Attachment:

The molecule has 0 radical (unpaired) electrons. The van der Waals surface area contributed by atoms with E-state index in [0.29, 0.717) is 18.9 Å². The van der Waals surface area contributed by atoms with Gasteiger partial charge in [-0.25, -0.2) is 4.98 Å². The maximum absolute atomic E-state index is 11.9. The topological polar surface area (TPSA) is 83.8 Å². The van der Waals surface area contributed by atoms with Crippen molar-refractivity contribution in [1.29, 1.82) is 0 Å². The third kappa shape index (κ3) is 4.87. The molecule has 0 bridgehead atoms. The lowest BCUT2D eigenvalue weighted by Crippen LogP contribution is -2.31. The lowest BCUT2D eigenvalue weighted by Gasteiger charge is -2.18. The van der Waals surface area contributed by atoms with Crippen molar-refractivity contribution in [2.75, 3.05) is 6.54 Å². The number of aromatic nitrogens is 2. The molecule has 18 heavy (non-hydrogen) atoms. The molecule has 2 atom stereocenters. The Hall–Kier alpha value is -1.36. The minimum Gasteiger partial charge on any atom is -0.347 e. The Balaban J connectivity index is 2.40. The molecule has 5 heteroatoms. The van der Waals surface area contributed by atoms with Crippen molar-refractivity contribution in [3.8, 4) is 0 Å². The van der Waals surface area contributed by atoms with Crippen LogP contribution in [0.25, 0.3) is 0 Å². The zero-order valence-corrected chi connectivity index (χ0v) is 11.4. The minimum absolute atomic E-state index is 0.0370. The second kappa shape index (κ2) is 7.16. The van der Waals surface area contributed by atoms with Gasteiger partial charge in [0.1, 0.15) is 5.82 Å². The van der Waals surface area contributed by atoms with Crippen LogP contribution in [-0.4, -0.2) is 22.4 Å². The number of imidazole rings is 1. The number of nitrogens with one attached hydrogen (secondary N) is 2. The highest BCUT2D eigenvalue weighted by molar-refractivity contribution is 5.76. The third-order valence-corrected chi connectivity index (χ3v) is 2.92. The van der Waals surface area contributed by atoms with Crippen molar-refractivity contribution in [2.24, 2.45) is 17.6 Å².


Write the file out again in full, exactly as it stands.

The molecule has 0 radical (unpaired) electrons. The van der Waals surface area contributed by atoms with E-state index in [0.29, 0.717) is 18.9 Å². The van der Waals surface area contributed by atoms with Gasteiger partial charge in [-0.25, -0.2) is 4.98 Å². The maximum absolute atomic E-state index is 11.9. The topological polar surface area (TPSA) is 83.8 Å². The van der Waals surface area contributed by atoms with Crippen molar-refractivity contribution in [1.29, 1.82) is 0 Å². The third kappa shape index (κ3) is 4.87. The molecule has 0 bridgehead atoms. The lowest BCUT2D eigenvalue weighted by Crippen LogP contribution is -2.31. The lowest BCUT2D eigenvalue weighted by Gasteiger charge is -2.18. The van der Waals surface area contributed by atoms with Crippen molar-refractivity contribution in [2.75, 3.05) is 6.54 Å². The number of aromatic nitrogens is 2. The molecule has 18 heavy (non-hydrogen) atoms. The molecule has 2 atom stereocenters. The Hall–Kier alpha value is -1.36. The minimum Gasteiger partial charge on any atom is -0.347 e. The Balaban J connectivity index is 2.40. The molecule has 5 heteroatoms. The van der Waals surface area contributed by atoms with Crippen molar-refractivity contribution in [3.8, 4) is 0 Å². The van der Waals surface area contributed by atoms with Crippen LogP contribution in [0.25, 0.3) is 0 Å². The zero-order valence-corrected chi connectivity index (χ0v) is 11.4. The minimum absolute atomic E-state index is 0.0370. The second kappa shape index (κ2) is 7.16. The van der Waals surface area contributed by atoms with Gasteiger partial charge in [0.1, 0.15) is 5.82 Å². The van der Waals surface area contributed by atoms with Crippen LogP contribution in [-0.4, -0.2) is 22.4 Å². The number of imidazole rings is 1. The number of nitrogens with one attached hydrogen (secondary N) is 2. The highest BCUT2D eigenvalue weighted by molar-refractivity contribution is 5.76. The third-order valence-corrected chi connectivity index (χ3v) is 2.92. The van der Waals surface area contributed by atoms with Crippen molar-refractivity contribution in [2.24, 2.45) is 17.6 Å².